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Grooming can not only help your dog look and smell his best, but it can also remove dead skin cells and hair, allow you to inspect his coat and body for any health issues, and bond the two of you together. Though puppies generally don't need much grooming, it's important to start grooming them early, so they get used to being handled by you and other people (veterinarians, professional groomers) in the future.
Using a soft bristle brush, gently stroke his back a few times, giving him a treat every few strokes if he's being good. If he's not, you may need to wait until he's tired, so he won't be wriggling so much or biting at the toy you call a brush. Hold him in your lap while he's drowsy and try a little brushing then.
As he gets better, you may wish to teach him to be brushed on a grooming table or similar structure. Again, use plenty of treats. Be extremely careful that he can't slip, jump or fall off the table. You may wish to start with something low, like a coffee table with a towel or rubber mat placed over it for more secure footing.
While you're grooming, be sure to part his fur to look for signs of parasites or infection. If you see fleas or flea dirt (black specks that turn red when you get them wet), or if you see ticks or anything crawling, ask your veterinarian about appropriate diagnosis and treatment. Puppyhood is a common time for demodectic mange mites to cause thin or patchy hair, especially on the face or limbs. Your veterinarian can diagnose the condition with a skin scraping, and discuss treatment options. Young puppies are also susceptible to getting puppy pyoderma, or little bumps and crusted sores on their lower abdomen that may need to be cleaned daily.
Your puppy is also going to have to get used to being bathed. Do not just take him out in the yard and turn the hose on him! To start, use tap water that's no warmer than the temperature you'd bathe in. If he can fit in a sink, bathe him there.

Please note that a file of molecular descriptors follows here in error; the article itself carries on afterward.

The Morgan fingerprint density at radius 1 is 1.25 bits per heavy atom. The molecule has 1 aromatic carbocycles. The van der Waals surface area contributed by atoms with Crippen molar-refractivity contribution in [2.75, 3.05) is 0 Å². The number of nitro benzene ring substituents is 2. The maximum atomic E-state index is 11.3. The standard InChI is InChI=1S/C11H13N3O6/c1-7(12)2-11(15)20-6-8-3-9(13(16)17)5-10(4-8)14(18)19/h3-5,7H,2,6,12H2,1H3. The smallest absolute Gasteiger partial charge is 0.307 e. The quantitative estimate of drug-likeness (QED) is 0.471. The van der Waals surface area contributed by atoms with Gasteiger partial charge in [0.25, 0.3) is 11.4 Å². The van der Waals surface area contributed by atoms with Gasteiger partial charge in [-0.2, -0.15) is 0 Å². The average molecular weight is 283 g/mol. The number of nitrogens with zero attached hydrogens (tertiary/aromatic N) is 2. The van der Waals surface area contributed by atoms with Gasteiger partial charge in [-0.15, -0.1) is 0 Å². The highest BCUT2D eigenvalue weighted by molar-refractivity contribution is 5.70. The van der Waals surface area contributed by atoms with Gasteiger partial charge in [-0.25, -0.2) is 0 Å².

Remember, you don't have to bathe his entire body right off the bat. Just do a foot or leg the first time and let him earn a lot of treats. It's a lot easier if you have a helper who can steady him and reward him throughout the process.
Be sure that he doesn't get cold afterward — you want him to enjoy the experience. Dry him with a towel and, ideally, get him used to a blow-dryer. Just turn it on near him at first and let him get used to it. Then let the blown air hit his leg or back from a distance, gradually moving closer. Avoid his face for now. If it's cold, he'll quickly learn that the blow-dryer is nice. But give him treats to further convince him!
A pedicure isn't just important to keep your dog's paws looking good — long nails can break and hurt your pup or result in infection. To begin, pick up one of your dog’s paws and gently hold it for a few seconds, touching his toes and nails. Give him a treat. Repeat until you're able to hold his paw for a few minutes. Once your dog gets comfortable with you holding his paw, you can incorporate the clippers — hold them close to a nail and give your dog a treat. Once he's comfortable with that, then you can try trimming a nail or two. This process takes patience — you don't want to rush it and have your dog be scared of getting his nails trimmed.
If you plan on taking your dog to a professional groomer as an adult, call the groomer and ask if your puppy can drop in for a visit (once his vaccinations are up to date). While he's there, have the groomers give him treats, just so he can associate the grooming shop with a fun time. That way when you leave him to be groomed, he won't be as upset about it. And with the good training you've given him about being brushed, groomed and dried, he'll take that in stride as well, and the groomers will enjoy his visits.
Take the time now to make sure that grooming is a pleasure —not a battle.
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